Lighting ban leaves migraine sufferers in the dark

I try to keep this blog positive. It is about what I can do personally about the environmental situation (mostly the garbage problem.) I also don’t like to criticize other people’s efforts because I think every effort makes a difference. That being said, I don’t think that applies to the government and politics. Today I saw an article in the Metro (which I generally try to avoid because it often makes me angry) that I have to complain about. The headline is FEDS FLICK THE SWITCH and it is about Canada’s plan to phase out incandescent light bulbs by 2012. I think it is a terrible idea. The article itself explains that “The ban on light bulbs will not bring a major reduction in Canada’s total emissions-probably less that one percent. But it is still seen as significant because it signals a willingness by the government to impose binding regulations…. It also allows the government to tap into a strong desire by voters to do something practical to contribute to environmental well-being.”

It’s another pacifier like recycling. It’s the government saying, “How can we not really change any thing important but make people feel like we have so we can get votes?” “How can we pretend to care about global warming without changing our way of life?”

URRRRRRG!!!! The reason I am really mad about this is partially, of course, a personal one. I am a migraine sufferer and even the newest technology in more efficient(aka florescent) bulbs triggers migraines. Switching to candles or old fashioned lanterns don’t work because they too flicker. This is not an entirely selfish complaint as I am not the only one who will suffer from this law. According to the Migraine Association of Canada, over 3 million Canadians suffer from migraines. There is a variety of triggers, that aren’t the same for everyone, but flashing lights are on the top of the list, and florescents flash. Supposedly it’s imperceptible to the human eye, and I’m not saying that migraine sufferers have supernatural powers, but I do know, we notice the damn flashing! It makes us feel like our head is in a vice! For for some of us, it also means we lose vision temporarily, vomit, have enhanced sensory perception so that ever little whisper and whiff of scent physically hurts. There are also LED lightbulbs, which I haven’t had much luck with( they still appear to be migraine inducing), but I should do some

This is not an entirely negative post. I do have solutions. Unfortunately there don’t seem to be any other lighting options, but there are many other areas the government can focus on. I say, scrap this crappy plan and instead ban styrofoam, ban plastic bags, limit the amount of garbage people can put out and charge for it, limit the amount of water and energy we can use, limit gas, schedule a number of days per week that people are not allowed to drive cars. There are so many things that could be done that will actually make a significant difference and not involve depriving over 3 million people of light.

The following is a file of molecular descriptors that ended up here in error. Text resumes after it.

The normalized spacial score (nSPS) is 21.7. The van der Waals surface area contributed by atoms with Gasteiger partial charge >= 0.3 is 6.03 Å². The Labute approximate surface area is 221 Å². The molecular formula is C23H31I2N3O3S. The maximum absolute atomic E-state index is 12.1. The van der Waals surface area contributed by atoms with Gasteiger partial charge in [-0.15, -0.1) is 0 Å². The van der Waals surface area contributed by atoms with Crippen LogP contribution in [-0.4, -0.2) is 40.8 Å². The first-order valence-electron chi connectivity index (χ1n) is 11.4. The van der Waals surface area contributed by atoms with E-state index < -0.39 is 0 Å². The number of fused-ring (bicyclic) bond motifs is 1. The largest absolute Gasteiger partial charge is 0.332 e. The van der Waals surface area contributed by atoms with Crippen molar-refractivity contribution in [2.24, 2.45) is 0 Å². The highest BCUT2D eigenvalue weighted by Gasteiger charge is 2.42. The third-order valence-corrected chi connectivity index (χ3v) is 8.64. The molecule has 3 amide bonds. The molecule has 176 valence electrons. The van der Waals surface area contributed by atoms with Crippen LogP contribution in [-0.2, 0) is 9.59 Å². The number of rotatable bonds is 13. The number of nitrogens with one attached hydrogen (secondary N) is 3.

Filed under garbage laws

4 responses to “Lighting ban leaves migraine sufferers in the dark

  1. First, can I offer you my stash of recently-replaced incandescent bulbs? I’ve got a dozen, and I’ve been desperately trying to find a non-landfill destination for them. Want them? I’ll pay the postage!

    As an engineer, your issues with fluorescents makes me wonder what the alternatives are that are non-incandescent. My first thought is that the “flashing” is caused by running on 60Hz alternating current. If you can find a light source that can run on direct current, that might be the solution. It might take some experimenting.

    Three million people, plus their immediate families? Plus 10x that in the US? That right there is a VERY viable market for a migraine-friendly light source. Drop me a line about my incandescents, and lemme think on a light source for you too.

  2. Andrew
    Sure, I’ll take your light bulbs. Thanks!Do you live in Toronto? If you find a more efficient, migraine-free light source, please keep me posted!

  3. No, I’m not in Toronto. Don’t worry, I’ll send the bulbs in entirely reusable packaging. I’ll even pack them in popcorn if I have to! 🙂

    I’ll ponder migraine-sufferer-friendly lighting.

  4. starshine92

    LED bulbs may be a suitable replacement; they use less electricity than fluorescents do, don’t contain mercury, last for years, and I’m pretty sure they don’t flicker. Granted, most LED bulbs on the market are for directional lighting (ceiling cans and floodlights), but I have seen a couple traditional-style bulbs out there.

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